The longitudinal course of bipolar disorder as revealed through weekly text messaging: a feasibility study.
Bopp JM., Miklowitz DJ., Goodwin GM., Stevens W., Rendell JM., Geddes JR.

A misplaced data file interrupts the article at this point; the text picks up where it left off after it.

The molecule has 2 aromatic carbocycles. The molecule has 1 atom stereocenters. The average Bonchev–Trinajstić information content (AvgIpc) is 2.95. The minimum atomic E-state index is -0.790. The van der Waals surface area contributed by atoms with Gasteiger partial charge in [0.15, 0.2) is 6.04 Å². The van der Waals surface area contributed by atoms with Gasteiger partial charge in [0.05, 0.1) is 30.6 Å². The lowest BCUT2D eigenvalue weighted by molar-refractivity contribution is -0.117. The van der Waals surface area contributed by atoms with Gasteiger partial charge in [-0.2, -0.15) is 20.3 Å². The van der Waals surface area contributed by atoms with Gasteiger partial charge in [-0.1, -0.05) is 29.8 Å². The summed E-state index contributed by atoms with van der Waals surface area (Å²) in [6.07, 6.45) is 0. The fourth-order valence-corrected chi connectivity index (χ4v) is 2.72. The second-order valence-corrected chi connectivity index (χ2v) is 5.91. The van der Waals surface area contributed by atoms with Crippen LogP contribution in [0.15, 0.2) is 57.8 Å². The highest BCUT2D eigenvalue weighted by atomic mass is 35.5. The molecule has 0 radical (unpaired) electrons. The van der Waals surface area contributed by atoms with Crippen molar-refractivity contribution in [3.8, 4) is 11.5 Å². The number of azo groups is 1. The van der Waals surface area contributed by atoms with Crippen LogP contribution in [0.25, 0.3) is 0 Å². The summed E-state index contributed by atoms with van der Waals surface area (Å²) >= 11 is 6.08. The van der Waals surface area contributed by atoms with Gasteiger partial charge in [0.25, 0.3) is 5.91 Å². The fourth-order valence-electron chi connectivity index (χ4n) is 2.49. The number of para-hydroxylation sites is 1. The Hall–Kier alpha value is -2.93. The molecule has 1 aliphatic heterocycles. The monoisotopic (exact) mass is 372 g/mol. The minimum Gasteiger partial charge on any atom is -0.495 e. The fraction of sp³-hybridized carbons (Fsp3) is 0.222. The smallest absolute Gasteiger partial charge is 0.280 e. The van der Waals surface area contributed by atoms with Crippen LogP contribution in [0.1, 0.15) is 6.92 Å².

OBJECTIVES: To examine the feasibility of collecting course of illness data from patients with bipolar I and II disorder, using weekly text-messaged mood ratings, and to examine the time trajectory of symptom ratings based on this method of self-report. METHODS: A total of 62 patients with bipolar I (n = 47) or II (n = 15) disorder provided mood data in response to weekly cell phone text messages (n = 54) or e-mail prompts (n = 8). Participants provided weekly ratings using the Altman Self-Rating Mania Scale and the Quick Inventory of Depressive Symptoms-Self Report. Patients with bipolar I and II disorder, and men and women, were compared on percentages of time in depressive or manic mood states over up to two years. RESULTS: Participants provided weekly ratings over an average of 36 (range 1-92) weeks. Compliance with the procedure was 75%. Overall, participants reported depressive symptoms 47.7% of the time compared to 7% of entries reflecting manic symptoms, 8.8% reflecting both depressive and manic symptoms, and 36.5% reflecting euthymic mood. Participants with bipolar I disorder reported more days of depression and were less likely to improve with time than participants with bipolar II disorder. Gender differences observed at the beginning of the study were not observed at follow-up. CONCLUSIONS: The results are similar to those of other longitudinal studies of bipolar disorder that use traditional retrospective, clinician-gathered mood data. Text-message-based symptom monitoring during routine follow-up may be a reliable alternative to in-person interviews.